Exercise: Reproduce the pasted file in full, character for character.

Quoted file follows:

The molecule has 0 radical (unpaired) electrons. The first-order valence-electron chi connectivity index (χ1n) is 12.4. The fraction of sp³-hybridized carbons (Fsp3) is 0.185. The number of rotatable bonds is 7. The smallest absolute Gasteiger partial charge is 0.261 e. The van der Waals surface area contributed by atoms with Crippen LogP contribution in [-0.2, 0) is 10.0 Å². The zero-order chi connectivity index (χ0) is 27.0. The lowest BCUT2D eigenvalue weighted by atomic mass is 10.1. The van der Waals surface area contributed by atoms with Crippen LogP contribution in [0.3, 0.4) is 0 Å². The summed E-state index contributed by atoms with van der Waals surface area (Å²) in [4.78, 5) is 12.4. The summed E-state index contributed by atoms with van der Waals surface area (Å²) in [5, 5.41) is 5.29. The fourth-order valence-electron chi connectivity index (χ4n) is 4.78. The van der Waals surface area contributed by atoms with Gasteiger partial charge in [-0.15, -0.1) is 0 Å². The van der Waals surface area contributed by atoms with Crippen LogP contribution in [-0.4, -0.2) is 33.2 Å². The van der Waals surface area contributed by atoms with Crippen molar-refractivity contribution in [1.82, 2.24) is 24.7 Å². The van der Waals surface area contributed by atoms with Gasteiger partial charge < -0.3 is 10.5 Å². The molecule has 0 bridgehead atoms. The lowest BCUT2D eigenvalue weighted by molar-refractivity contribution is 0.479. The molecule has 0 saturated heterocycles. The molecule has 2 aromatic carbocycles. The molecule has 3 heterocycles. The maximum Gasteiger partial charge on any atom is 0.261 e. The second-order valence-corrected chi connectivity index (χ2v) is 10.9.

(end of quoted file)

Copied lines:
The molecule has 0 radical (unpaired) electrons. The first-order valence-electron chi connectivity index (χ1n) is 12.4. The fraction of sp³-hybridized carbons (Fsp3) is 0.185. The number of rotatable bonds is 7. The smallest absolute Gasteiger partial charge is 0.261 e. The van der Waals surface area contributed by atoms with Crippen LogP contribution in [-0.2, 0) is 10.0 Å². The zero-order chi connectivity index (χ0) is 27.0. The lowest BCUT2D eigenvalue weighted by atomic mass is 10.1. The van der Waals surface area contributed by atoms with Crippen LogP contribution in [0.3, 0.4) is 0 Å². The summed E-state index contributed by atoms with van der Waals surface area (Å²) in [4.78, 5) is 12.4. The summed E-state index contributed by atoms with van der Waals surface area (Å²) in [5, 5.41) is 5.29. The fourth-order valence-electron chi connectivity index (χ4n) is 4.78. The van der Waals surface area contributed by atoms with Gasteiger partial charge in [-0.15, -0.1) is 0 Å². The van der Waals surface area contributed by atoms with Crippen LogP contribution in [-0.4, -0.2) is 33.2 Å². The van der Waals surface area contributed by atoms with Crippen molar-refractivity contribution in [1.82, 2.24) is 24.7 Å². The van der Waals surface area contributed by atoms with Gasteiger partial charge < -0.3 is 10.5 Å². The molecule has 0 bridgehead atoms. The lowest BCUT2D eigenvalue weighted by molar-refractivity contribution is 0.479. The molecule has 0 saturated heterocycles. The molecule has 2 aromatic carbocycles. The molecule has 3 heterocycles. The maximum Gasteiger partial charge on any atom is 0.261 e. The second-order valence-corrected chi connectivity index (χ2v) is 10.9.